They exited from the building after walking through what appeared to be another set of metal detectors.
Walking briskly to the car, Lila asked Ian. “Mission accomplished?”
“I guess we’ll find out,” he said quietly.
Joe unlocked the car doors and they all climbed in, shivering from the cold air outside.
“Turn on the heat!” Lila called out to Joe, rubbing her hands together and blowing on them.
Suddenly a yellow light filled up the car and Lila felt herself drifting through space, sound echoing in her ears as though she was underwater.
Lila squelched the urge to look behind them. “What color car?”
Joe replied sarcastically, “There’s only one. It’s black.”
“Okay, so it’s easy to spot. I guess they don’t want us losing them.”
“I’m not about to lose them. They get very angry when spurned. I don’t much fancy walking out of the nuclear plant and seeing my lovely Lada keyed up with garbage thrown all over it.”
“Wow, they really don’t like to lose people,” Lila said amazed.
“Let’s just say I’ve heard it’s not a best practice,” Joe said dryly.
Lila snoozed in the backseat as Joe drove cautiously across the rough surface, while Ian kept a casual watch on the black car.
As they approached the city, Ian leaned back to tug on the hair that had fallen over Lila’s face. She waved his hand away and mumbled, before awakening in a rush. Her first view of Bilibino was less than inspiring. “Looks like a bunch of Legos put together into long barracks.”
“I’m guessing this isn’t a place where you want to go it alone in the tundra,” Joe remarked.
“Our friends are passing us,” Ian said quietly as the shiny black sedan zoomed past them and two men waved at them.
Lila’s jaw dropped. “Did you see that?”
“They want us to know that they know that we know,” Ian said tensely.
“They really stick out here,” Joe commented. “Can’t be good for their suspension – or paint job – to go that fast.”
“I think they’re making a point,” Lila said, “that their car has more get up and go than ours.”
“Not true.” Joe patted the steering wheel. “This girl’s got a lot of giddy up in her.”
“You sound like you’re talking about your girlfriend,” Lila said with amusement.
“I’ve always wanted to drive a Lada,” Joe admitted. “First times are always memorable.”
Ian snickered. “That’s too easy.”
Lila sighed. “Will you two give it up?”
Both men burst out laughing. Ian turned his head back to face Lila. “For you, darlin,’ anytime.”
“I can tell we’re all punchy from being tired,” Lila said. “Speaking of tired, where’s our hotel?”
“Oh, not yet,” Joe cautioned. “We still have an appointment at the nuclear plant. I got a business to run, and a tour to give.”
“How about you give it to yourself, Joe,” Lila advised.
Ian laughed out loud. “This just keeps getting better.”
The group drove slowly past four monolithic Cyrillic letters that identified this as БАЭС [BAES], the initials for Bilibino Nuclear Power Plant. Round twin-headed streetlamps lined the drive leading to a series of large square buildings separated into yellow and gray sections.
Hanging from the top of one of the buildings was an enormous white banner on which giant, black Cyrillic letters proclaimed the toughness of these northern dwellers: СЕВЕР-КРАЙ СИЛьНыХ [NORTHERN EDGE STRONG].
As they pulled into the parking area, Lila marveled at all the windows in the buildings. “I guess when you live somewhere as far north as this, you want to let in all the light possible.”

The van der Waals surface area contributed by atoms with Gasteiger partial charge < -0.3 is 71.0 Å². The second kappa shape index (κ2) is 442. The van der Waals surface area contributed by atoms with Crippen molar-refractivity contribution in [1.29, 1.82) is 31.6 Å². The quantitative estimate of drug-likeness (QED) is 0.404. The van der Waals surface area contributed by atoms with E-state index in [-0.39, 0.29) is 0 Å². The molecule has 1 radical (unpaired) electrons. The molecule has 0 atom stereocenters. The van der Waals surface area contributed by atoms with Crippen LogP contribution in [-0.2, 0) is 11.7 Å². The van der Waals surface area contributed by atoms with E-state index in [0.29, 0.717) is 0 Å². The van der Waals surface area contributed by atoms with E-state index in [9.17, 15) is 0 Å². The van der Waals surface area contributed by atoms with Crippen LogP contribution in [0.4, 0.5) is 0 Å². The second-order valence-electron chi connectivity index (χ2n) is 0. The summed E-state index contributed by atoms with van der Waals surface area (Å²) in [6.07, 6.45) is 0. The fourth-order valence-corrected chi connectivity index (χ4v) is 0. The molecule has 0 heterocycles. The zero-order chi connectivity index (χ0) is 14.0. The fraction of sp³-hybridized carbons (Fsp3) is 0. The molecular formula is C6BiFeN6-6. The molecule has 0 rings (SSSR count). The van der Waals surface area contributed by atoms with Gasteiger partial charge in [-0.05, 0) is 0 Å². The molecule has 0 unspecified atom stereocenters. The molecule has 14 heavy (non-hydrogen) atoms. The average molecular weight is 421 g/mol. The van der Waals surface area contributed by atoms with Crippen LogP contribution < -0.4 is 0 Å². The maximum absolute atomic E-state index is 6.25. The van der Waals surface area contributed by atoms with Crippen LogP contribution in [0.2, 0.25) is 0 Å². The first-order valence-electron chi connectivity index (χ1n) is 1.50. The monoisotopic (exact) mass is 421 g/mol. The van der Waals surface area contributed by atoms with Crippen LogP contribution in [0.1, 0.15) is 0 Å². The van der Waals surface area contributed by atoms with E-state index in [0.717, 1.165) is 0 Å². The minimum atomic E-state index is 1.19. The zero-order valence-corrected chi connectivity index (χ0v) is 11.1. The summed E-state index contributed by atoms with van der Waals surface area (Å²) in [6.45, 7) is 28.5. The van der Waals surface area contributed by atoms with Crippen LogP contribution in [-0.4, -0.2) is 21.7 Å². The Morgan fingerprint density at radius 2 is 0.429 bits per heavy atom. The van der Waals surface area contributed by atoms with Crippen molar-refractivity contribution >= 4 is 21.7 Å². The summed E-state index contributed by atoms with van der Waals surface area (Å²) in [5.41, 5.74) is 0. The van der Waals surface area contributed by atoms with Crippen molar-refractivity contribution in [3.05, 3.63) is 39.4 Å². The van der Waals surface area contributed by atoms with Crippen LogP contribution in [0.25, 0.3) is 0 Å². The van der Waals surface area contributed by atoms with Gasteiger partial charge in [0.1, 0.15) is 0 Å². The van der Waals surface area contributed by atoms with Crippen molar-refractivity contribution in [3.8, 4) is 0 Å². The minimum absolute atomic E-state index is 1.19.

They entered the building, where Joe introduced them as the expected tour members, and they walked one at a time through the metal detector past guards wearing camouflage uniforms and caps.
As they neared the heavy, metal door marked Turbine Hall, Lila felt the hair on her arms rise.
Joe rushed forward to give both of them a friendly handshake. “Hey, guys! Great to see you.”
“What are you doing here?” Lila asked when she got her voice back.
“Helping out, a little this and that, you know.” Joe spoke evasively.
Ian said derisively, “You’re here to baby-sit us, aren’t you?”
“Nope, not me.” Joe then broke into a grin. “Well, maybe. Not like I’d pick one of the colder places on the planet to visit when it’s almost winter. No, sir, not me. Gimme Thailand or maybe Vietnam for its beaches.”
“I didn’t know Vietnam’s beaches were famous,” Lila commented.
“Oh, definitely,” Joe affirmed enthusiastically. “I highly recommend Nha Trang or Phu Quoc Island. Even China Beach, where the U.S. troops used to go, is a pretty amazing place with a nice 5-star hotel. But we’re getting off track.” He paused. “Lila, how’s your Russian?”
“Better than yours,” Lila shot back.
“Oh, yeah?” Joe smirked. “My team beat yours at the language bowl last year,” he said referring to their departmental Jeopardy-style foreign language and culture game that was waged annually in December.
“You cheated,” Lila protested. “We should have won easily, but you guys pulled in a ringer. He was Lebanese, so of course he was fluent in Arabic. No fair!”
“Don’t be a hater,” Joe jokingly admonished before turning serious. “So, you’re here to visit Bilibino.”
“That’s right.” Lila glanced at Ian who had been silent during the Lila and Joe’s easy back and forth banter.
Ian shrugged. “I guess we’re here to see a reactor.”
“I’m the man for you.” Joe pounded his chest. “Reactor Tours Limited is here to provide you with the best and most up close Russian reactor experience possible.”
Lila burst out laughing. “You are such a ham. Is there really such a company?”
“Absolutely. In fact,” Joe rooted around in his pocket and pulled out business card, “here’s a card for you.”
Lila admired the oversized photo of Joe beaming while standing in front of a nuclear reactor building. “Very nice,” she said, snickering. “You look like a used reactor salesperson.”
“What can I say, I’m a man who loves a reactor. Now back to your Russian.” Joe returned the focus to Lila.
“I’m a level 2 probably. Not perfect, fairly intermediate.” She looked at Joe expectantly. “Why?”